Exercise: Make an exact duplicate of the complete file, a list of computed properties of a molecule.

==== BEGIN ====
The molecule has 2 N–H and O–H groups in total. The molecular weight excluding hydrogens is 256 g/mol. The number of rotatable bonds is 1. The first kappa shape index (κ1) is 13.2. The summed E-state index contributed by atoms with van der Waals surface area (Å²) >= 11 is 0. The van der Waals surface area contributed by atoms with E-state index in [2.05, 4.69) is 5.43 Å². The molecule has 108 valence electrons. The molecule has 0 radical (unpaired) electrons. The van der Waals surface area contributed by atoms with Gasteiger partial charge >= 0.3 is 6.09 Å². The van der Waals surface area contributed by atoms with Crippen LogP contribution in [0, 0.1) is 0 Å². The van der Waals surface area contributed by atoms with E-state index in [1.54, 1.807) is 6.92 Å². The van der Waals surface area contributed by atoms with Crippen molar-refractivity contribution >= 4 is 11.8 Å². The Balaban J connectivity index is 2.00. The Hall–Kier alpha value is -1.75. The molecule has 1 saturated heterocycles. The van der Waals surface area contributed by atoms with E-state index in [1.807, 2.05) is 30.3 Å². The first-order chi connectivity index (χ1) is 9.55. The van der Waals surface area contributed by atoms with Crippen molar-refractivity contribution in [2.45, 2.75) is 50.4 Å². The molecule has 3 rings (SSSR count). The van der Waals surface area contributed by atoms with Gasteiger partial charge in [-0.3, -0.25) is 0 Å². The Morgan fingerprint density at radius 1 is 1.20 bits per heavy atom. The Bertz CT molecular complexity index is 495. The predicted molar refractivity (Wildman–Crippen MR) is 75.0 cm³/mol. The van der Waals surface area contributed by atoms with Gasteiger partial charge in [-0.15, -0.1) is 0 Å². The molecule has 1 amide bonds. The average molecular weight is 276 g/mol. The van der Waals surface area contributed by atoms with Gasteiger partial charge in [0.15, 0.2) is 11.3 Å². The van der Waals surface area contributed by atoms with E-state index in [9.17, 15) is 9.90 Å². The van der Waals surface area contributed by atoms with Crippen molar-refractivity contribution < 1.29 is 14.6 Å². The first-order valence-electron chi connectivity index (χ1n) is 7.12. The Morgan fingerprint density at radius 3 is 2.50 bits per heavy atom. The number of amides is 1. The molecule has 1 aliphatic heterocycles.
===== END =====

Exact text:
The molecule has 2 N–H and O–H groups in total. The molecular weight excluding hydrogens is 256 g/mol. The number of rotatable bonds is 1. The first kappa shape index (κ1) is 13.2. The summed E-state index contributed by atoms with van der Waals surface area (Å²) >= 11 is 0. The van der Waals surface area contributed by atoms with E-state index in [2.05, 4.69) is 5.43 Å². The molecule has 108 valence electrons. The molecule has 0 radical (unpaired) electrons. The van der Waals surface area contributed by atoms with Gasteiger partial charge >= 0.3 is 6.09 Å². The van der Waals surface area contributed by atoms with Crippen LogP contribution in [0, 0.1) is 0 Å². The van der Waals surface area contributed by atoms with E-state index in [1.54, 1.807) is 6.92 Å². The van der Waals surface area contributed by atoms with Crippen molar-refractivity contribution >= 4 is 11.8 Å². The Balaban J connectivity index is 2.00. The Hall–Kier alpha value is -1.75. The molecule has 1 saturated heterocycles. The van der Waals surface area contributed by atoms with E-state index in [1.807, 2.05) is 30.3 Å². The first-order chi connectivity index (χ1) is 9.55. The van der Waals surface area contributed by atoms with Crippen molar-refractivity contribution in [2.45, 2.75) is 50.4 Å². The molecule has 3 rings (SSSR count). The van der Waals surface area contributed by atoms with Gasteiger partial charge in [-0.3, -0.25) is 0 Å². The Morgan fingerprint density at radius 1 is 1.20 bits per heavy atom. The Bertz CT molecular complexity index is 495. The predicted molar refractivity (Wildman–Crippen MR) is 75.0 cm³/mol. The van der Waals surface area contributed by atoms with Gasteiger partial charge in [-0.15, -0.1) is 0 Å². The molecule has 1 amide bonds. The average molecular weight is 276 g/mol. The van der Waals surface area contributed by atoms with Gasteiger partial charge in [0.15, 0.2) is 11.3 Å². The van der Waals surface area contributed by atoms with E-state index in [9.17, 15) is 9.90 Å². The van der Waals surface area contributed by atoms with Crippen molar-refractivity contribution < 1.29 is 14.6 Å². The first-order valence-electron chi connectivity index (χ1n) is 7.12. The Morgan fingerprint density at radius 3 is 2.50 bits per heavy atom. The number of amides is 1. The molecule has 1 aliphatic heterocycles.